Where Do You Want to Walk?

img_4274Ephesians 4:1

Therefore I, the prisoner for the Lord, urge you to walk worthy of the calling you have received… (HCSB)

Almost every time Sharon and I go for a walk, one of us asks, “Where do you want to walk?” It is a valuable question for friendship. It is good to listen the other’s ideas, moods, and desires. To teach the Christian way of life to his readers, Paul often used the metaphor “walk”. As we live in friendship with the Lord, we ought to listen to his preferences about the places where he wants to walk with us. Every follower of Christ knows that we make rather poor choices about where to walk. Because of his greatness, holiness, and wisdom and our deficiencies in these qualities, we need to listen to his good choices about where we should walk.

As we approach the year 2017, it is worthwhile to ponder where we must walk to please the Lord. In the letter to the Ephesians, the apostle presents much of his ethical teaching through this illustration. Let’s glance at the “trail map” to find out where the Lord wants us to walk in him and through him and by him.

  • Walk worthy of your calling (4:1). The first trail leads up to a lofty place, the calling to hope (confident expectation) of our glorious inheritance (1:18). Our Lord wants us to walk near to heaven, confident and our eyes set on the prize. We should aspire for eternal glory. When you read the Gospels attentively, you will discover the importance of this idea in the teachings of our Lord.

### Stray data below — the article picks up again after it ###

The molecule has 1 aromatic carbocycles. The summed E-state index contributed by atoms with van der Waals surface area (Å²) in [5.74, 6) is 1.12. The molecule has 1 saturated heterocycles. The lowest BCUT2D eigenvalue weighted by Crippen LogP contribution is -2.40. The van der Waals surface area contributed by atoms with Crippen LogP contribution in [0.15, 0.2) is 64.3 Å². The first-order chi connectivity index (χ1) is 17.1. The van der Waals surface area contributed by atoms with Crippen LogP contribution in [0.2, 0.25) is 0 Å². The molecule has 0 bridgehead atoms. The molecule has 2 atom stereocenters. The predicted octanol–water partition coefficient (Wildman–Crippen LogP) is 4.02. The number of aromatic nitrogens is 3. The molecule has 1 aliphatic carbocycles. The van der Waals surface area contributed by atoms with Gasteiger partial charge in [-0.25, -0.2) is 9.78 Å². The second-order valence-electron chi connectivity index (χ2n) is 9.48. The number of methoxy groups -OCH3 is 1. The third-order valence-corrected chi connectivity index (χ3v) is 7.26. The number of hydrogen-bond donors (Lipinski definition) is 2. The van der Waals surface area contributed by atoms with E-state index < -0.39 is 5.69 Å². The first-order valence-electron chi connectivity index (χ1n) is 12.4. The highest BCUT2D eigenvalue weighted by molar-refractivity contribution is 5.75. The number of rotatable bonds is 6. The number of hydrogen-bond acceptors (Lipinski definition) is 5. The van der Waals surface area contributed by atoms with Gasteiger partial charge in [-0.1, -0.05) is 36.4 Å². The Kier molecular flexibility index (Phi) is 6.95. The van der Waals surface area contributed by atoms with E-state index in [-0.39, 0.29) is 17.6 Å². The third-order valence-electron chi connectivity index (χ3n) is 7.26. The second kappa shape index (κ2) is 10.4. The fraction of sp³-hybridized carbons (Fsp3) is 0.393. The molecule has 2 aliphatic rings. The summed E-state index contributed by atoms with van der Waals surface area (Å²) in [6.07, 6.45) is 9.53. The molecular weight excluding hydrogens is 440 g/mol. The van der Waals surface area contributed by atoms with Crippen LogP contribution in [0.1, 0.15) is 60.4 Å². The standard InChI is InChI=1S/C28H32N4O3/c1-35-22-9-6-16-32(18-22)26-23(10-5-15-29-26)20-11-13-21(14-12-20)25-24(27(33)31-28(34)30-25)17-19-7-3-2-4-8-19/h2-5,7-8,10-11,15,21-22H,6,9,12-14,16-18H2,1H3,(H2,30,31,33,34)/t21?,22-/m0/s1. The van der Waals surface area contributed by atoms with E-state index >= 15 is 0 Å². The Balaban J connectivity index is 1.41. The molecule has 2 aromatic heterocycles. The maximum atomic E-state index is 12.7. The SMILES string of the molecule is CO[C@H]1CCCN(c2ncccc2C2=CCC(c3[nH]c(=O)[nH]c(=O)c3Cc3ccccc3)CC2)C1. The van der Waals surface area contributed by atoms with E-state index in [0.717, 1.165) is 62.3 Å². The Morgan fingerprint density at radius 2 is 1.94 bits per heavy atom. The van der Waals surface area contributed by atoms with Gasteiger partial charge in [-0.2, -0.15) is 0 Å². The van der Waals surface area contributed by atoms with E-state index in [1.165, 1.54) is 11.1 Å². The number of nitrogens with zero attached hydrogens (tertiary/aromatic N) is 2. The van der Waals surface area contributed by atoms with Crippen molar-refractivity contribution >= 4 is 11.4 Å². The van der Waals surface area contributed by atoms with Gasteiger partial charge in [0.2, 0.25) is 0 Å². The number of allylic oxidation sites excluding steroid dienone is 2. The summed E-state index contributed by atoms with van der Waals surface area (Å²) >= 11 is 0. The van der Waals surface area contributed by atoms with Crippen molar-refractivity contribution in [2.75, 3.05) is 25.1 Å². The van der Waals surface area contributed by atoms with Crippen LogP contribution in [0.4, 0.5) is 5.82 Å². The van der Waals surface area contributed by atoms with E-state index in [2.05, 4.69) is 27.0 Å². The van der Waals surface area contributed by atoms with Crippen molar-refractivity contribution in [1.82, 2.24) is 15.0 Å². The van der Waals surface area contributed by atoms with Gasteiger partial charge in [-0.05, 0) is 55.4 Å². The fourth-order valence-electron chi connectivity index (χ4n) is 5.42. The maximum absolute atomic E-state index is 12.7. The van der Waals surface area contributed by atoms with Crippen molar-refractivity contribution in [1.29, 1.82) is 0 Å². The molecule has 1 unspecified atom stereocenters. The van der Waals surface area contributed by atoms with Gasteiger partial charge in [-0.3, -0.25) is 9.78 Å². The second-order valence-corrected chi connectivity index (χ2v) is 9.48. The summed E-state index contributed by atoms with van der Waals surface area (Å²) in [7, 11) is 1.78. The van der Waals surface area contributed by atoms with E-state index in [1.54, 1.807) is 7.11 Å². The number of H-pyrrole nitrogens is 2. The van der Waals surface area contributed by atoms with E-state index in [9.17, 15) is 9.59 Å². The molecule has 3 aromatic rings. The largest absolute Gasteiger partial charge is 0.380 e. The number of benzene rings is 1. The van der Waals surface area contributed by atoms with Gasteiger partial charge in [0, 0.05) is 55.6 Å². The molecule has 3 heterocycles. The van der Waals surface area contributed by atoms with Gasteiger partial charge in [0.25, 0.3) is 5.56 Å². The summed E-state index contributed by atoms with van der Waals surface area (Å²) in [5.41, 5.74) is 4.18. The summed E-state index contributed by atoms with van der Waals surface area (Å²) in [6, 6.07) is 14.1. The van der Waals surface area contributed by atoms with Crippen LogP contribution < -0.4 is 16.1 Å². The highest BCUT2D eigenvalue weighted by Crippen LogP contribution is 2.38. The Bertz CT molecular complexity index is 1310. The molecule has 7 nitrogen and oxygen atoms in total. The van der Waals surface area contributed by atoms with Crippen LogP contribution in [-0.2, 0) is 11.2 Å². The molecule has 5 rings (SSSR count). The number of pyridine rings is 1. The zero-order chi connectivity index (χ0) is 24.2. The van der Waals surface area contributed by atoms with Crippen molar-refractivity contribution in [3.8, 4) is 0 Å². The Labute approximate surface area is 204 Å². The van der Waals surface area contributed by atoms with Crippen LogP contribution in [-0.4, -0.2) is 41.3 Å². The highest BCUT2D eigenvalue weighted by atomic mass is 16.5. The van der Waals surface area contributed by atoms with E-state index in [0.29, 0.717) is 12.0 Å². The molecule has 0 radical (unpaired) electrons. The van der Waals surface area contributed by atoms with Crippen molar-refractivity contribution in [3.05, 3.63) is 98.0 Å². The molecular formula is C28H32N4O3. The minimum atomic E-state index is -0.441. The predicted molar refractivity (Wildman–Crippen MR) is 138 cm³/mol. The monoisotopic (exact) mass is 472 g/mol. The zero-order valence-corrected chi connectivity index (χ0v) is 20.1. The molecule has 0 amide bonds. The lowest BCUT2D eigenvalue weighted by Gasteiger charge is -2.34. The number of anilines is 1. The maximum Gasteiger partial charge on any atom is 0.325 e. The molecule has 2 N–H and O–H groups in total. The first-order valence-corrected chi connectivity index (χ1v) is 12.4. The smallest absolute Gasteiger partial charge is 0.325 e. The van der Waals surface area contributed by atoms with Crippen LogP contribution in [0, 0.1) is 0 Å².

• Walk no longer as the nations walk (4:17). The second trail leads away from where the peoples of the nations of this world like to walk. It seems a poor choice to them, but those in the Messiah know that their trails are destructive and futile (4:17-19). To walk with the Lord Jesus requires that we deliberately turn from the paths of the nations.
  • Walk in love (5:2). The third trail leads to the imitation of God. It is the trail of love, of setting your affections on God and others, so that you give yourself sacrificially for their good. To walk this trail is costly to self-love; for that reason, it is despised. Think and feel the description of love’s actions (1 Corinthians 13:1-7 HCSB): Love is patient, love is kind. Love does not envy, is not boastful, is not conceited, does not act improperly, is not selfish, is not provoked, and does not keep a record of wrongs. Love finds no joy in unrighteousness but rejoices in the truth. It bears all things, believes all things, hopes all things, endures all things. The only way to love this way is to pick up your cross and follow Him (Mark 8:34).